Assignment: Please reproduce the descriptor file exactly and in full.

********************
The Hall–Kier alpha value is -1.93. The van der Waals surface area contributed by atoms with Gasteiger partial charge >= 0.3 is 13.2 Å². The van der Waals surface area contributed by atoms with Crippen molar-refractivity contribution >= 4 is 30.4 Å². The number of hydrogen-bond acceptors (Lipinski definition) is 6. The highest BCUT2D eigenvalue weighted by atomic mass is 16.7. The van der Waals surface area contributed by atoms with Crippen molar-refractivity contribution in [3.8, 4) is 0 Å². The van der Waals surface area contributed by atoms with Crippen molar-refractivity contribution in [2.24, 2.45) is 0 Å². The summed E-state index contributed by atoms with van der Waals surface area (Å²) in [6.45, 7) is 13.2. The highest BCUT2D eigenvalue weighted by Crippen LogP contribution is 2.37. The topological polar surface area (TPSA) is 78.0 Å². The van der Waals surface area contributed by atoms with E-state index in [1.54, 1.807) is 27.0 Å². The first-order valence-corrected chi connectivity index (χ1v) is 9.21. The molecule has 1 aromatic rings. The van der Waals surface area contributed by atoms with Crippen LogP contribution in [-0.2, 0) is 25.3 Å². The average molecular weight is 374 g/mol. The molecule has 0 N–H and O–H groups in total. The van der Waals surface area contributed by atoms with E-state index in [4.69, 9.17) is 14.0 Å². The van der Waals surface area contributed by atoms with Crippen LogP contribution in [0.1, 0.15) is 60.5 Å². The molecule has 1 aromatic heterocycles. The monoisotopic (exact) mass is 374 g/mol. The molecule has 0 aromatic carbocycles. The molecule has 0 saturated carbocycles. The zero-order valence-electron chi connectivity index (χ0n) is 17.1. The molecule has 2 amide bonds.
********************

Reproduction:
The Hall–Kier alpha value is -1.93. The van der Waals surface area contributed by atoms with Gasteiger partial charge >= 0.3 is 13.2 Å². The van der Waals surface area contributed by atoms with Crippen molar-refractivity contribution >= 4 is 30.4 Å². The number of hydrogen-bond acceptors (Lipinski definition) is 6. The highest BCUT2D eigenvalue weighted by atomic mass is 16.7. The van der Waals surface area contributed by atoms with Crippen molar-refractivity contribution in [3.8, 4) is 0 Å². The van der Waals surface area contributed by atoms with Crippen molar-refractivity contribution in [2.24, 2.45) is 0 Å². The summed E-state index contributed by atoms with van der Waals surface area (Å²) in [6.45, 7) is 13.2. The highest BCUT2D eigenvalue weighted by Crippen LogP contribution is 2.37. The topological polar surface area (TPSA) is 78.0 Å². The van der Waals surface area contributed by atoms with E-state index in [1.54, 1.807) is 27.0 Å². The first-order valence-corrected chi connectivity index (χ1v) is 9.21. The molecule has 1 aromatic rings. The van der Waals surface area contributed by atoms with Crippen LogP contribution in [-0.2, 0) is 25.3 Å². The average molecular weight is 374 g/mol. The molecule has 0 N–H and O–H groups in total. The van der Waals surface area contributed by atoms with E-state index in [4.69, 9.17) is 14.0 Å². The van der Waals surface area contributed by atoms with Crippen LogP contribution in [0.1, 0.15) is 60.5 Å². The molecule has 1 aromatic heterocycles. The monoisotopic (exact) mass is 374 g/mol. The molecule has 0 aromatic carbocycles. The molecule has 0 saturated carbocycles. The zero-order valence-electron chi connectivity index (χ0n) is 17.1. The molecule has 2 amide bonds.